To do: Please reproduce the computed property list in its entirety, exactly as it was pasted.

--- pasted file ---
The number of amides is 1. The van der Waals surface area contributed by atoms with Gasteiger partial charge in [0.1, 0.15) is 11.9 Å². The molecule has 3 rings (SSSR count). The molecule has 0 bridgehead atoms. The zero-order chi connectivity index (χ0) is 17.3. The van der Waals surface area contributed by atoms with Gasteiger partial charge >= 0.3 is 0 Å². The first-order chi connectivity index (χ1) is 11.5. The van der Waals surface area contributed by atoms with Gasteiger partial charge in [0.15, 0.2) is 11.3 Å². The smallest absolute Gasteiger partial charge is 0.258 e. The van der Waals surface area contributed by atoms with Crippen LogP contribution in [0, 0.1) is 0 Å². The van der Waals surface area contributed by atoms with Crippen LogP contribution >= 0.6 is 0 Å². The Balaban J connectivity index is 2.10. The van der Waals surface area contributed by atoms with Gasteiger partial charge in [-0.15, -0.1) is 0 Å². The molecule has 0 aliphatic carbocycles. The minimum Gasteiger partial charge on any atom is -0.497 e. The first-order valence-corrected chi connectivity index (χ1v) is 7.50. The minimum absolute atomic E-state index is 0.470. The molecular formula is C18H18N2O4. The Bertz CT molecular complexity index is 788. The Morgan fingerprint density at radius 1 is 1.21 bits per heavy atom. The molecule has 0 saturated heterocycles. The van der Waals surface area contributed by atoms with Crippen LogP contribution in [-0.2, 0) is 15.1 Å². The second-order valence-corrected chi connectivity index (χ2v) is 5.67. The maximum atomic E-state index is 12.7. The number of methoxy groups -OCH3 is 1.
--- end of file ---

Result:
The number of amides is 1. The van der Waals surface area contributed by atoms with Gasteiger partial charge in [0.1, 0.15) is 11.9 Å². The molecule has 3 rings (SSSR count). The molecule has 0 bridgehead atoms. The zero-order chi connectivity index (χ0) is 17.3. The van der Waals surface area contributed by atoms with Gasteiger partial charge >= 0.3 is 0 Å². The first-order chi connectivity index (χ1) is 11.5. The van der Waals surface area contributed by atoms with Gasteiger partial charge in [0.15, 0.2) is 11.3 Å². The smallest absolute Gasteiger partial charge is 0.258 e. The van der Waals surface area contributed by atoms with Crippen LogP contribution in [0, 0.1) is 0 Å². The van der Waals surface area contributed by atoms with Crippen LogP contribution >= 0.6 is 0 Å². The Balaban J connectivity index is 2.10. The van der Waals surface area contributed by atoms with Gasteiger partial charge in [-0.15, -0.1) is 0 Å². The molecule has 0 aliphatic carbocycles. The minimum Gasteiger partial charge on any atom is -0.497 e. The first-order valence-corrected chi connectivity index (χ1v) is 7.50. The minimum absolute atomic E-state index is 0.470. The molecular formula is C18H18N2O4. The Bertz CT molecular complexity index is 788. The Morgan fingerprint density at radius 1 is 1.21 bits per heavy atom. The molecule has 0 saturated heterocycles. The van der Waals surface area contributed by atoms with Crippen LogP contribution in [-0.2, 0) is 15.1 Å². The second-order valence-corrected chi connectivity index (χ2v) is 5.67. The maximum atomic E-state index is 12.7. The number of methoxy groups -OCH3 is 1.